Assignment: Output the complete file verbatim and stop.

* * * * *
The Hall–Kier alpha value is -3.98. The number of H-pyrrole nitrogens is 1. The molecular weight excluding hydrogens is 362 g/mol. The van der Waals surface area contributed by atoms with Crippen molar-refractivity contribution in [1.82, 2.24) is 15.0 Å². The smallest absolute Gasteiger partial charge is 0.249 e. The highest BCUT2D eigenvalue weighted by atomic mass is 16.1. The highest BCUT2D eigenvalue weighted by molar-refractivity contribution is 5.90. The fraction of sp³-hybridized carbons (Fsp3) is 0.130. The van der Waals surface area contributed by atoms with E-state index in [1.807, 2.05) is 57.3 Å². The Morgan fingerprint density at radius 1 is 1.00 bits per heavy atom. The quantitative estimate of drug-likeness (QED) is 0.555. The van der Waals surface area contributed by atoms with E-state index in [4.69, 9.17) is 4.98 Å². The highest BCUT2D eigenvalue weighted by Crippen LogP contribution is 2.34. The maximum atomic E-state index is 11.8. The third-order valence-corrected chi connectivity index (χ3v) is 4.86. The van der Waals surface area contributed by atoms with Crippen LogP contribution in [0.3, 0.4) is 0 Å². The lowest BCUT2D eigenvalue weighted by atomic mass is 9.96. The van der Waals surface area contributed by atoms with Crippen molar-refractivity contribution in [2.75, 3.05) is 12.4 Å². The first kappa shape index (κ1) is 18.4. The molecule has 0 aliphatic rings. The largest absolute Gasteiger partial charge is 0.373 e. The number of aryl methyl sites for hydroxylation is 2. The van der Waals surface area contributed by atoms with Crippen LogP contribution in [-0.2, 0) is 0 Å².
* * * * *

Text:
The Hall–Kier alpha value is -3.98. The number of H-pyrrole nitrogens is 1. The molecular weight excluding hydrogens is 362 g/mol. The van der Waals surface area contributed by atoms with Crippen molar-refractivity contribution in [1.82, 2.24) is 15.0 Å². The smallest absolute Gasteiger partial charge is 0.249 e. The highest BCUT2D eigenvalue weighted by atomic mass is 16.1. The highest BCUT2D eigenvalue weighted by molar-refractivity contribution is 5.90. The fraction of sp³-hybridized carbons (Fsp3) is 0.130. The van der Waals surface area contributed by atoms with E-state index in [1.807, 2.05) is 57.3 Å². The Morgan fingerprint density at radius 1 is 1.00 bits per heavy atom. The quantitative estimate of drug-likeness (QED) is 0.555. The van der Waals surface area contributed by atoms with E-state index in [4.69, 9.17) is 4.98 Å². The highest BCUT2D eigenvalue weighted by Crippen LogP contribution is 2.34. The maximum atomic E-state index is 11.8. The third-order valence-corrected chi connectivity index (χ3v) is 4.86. The van der Waals surface area contributed by atoms with Crippen LogP contribution in [0.3, 0.4) is 0 Å². The lowest BCUT2D eigenvalue weighted by atomic mass is 9.96. The van der Waals surface area contributed by atoms with Crippen molar-refractivity contribution in [2.75, 3.05) is 12.4 Å². The first kappa shape index (κ1) is 18.4. The molecule has 0 aliphatic rings. The largest absolute Gasteiger partial charge is 0.373 e. The number of aryl methyl sites for hydroxylation is 2. The van der Waals surface area contributed by atoms with Crippen LogP contribution in [-0.2, 0) is 0 Å².